Congressman Paul is the only Republican presidential contender who opposes the war in Iraq; in 2002, he was one of six House Republicans who voted against authorizing the use of military force. And he opposes our military involvement with such vehemence -- both on the campaign trail and on the House floor -- that critics have suggested he ought to run as a Democrat. (Paul was unbowed in the second Republican debate last week, using the word "empire" to describe American engagements abroad and invoking his training as a doctor in offering up his assessment: "If we made the wrong diagnosis, we should change the treatment … We're not making progress there and we should come home.") While it's true that many of Paul's positions seem out of step with the current Republican Party (he also voted against the Patriot Act and Internet regulation), Paul's no lefty; his positions are in keeping with his libertarian small-government principles and his own austere interpretation of the Constitution.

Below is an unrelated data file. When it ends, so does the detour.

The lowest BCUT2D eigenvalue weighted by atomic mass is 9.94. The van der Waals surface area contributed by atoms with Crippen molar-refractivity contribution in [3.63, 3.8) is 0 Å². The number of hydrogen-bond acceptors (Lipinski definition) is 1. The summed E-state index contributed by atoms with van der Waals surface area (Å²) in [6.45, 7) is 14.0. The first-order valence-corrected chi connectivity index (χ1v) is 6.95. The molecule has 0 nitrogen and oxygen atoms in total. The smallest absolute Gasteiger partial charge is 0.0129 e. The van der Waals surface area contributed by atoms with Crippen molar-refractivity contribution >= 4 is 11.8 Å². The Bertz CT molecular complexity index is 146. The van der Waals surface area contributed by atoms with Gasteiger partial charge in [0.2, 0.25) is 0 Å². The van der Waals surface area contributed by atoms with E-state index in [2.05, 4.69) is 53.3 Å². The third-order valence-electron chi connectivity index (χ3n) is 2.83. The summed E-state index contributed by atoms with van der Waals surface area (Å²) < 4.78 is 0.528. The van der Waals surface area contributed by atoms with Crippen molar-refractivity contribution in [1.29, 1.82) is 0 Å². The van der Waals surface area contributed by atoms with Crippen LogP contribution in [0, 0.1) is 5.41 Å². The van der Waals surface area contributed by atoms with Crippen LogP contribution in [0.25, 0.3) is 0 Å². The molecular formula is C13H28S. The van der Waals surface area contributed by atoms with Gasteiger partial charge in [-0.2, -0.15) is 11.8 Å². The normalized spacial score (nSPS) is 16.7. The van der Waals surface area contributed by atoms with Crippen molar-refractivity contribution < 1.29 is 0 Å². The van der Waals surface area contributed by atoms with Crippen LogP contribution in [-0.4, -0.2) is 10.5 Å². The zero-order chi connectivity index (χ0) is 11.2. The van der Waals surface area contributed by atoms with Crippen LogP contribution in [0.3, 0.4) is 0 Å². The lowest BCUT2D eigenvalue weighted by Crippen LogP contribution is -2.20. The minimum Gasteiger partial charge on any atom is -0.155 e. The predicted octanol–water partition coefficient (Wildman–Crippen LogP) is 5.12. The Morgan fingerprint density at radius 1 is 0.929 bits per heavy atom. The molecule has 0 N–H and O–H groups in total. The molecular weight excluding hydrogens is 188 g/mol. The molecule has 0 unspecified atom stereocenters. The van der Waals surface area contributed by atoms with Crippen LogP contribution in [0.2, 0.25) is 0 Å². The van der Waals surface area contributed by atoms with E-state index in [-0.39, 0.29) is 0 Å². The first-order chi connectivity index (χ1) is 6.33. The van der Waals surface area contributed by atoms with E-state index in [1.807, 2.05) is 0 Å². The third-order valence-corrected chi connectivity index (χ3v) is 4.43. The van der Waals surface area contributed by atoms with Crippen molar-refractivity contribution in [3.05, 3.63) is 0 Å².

First elected in 1976, Paul has long opposed government intervention abroad and within the free market system. (His libertarianism doesn't extend to many social issues: He's pro-life and adamantly opposed to amnesty for undocumented immigrants and birthright citizenship for their children.) Paul votes against spending bills and new government tasks so frequently (even when the initiatives have sweeping Republican support) that his dissents have earned him the nickname "Dr. No."
While Paul's pro-life views and some of his anti-immigration policies have garnered him criticism from the Libertarian Party (which nominated him for President in 1988), he's now enjoying the glow of the national spotlight for his public condemnation of the war. I spoke with Paul by phone prior to his appearance on The Daily Show last Monday night. We discussed some of his seemingly anomalous platforms, and I asked him how he hopes to steer fellow Republicans away from big-government conservatism.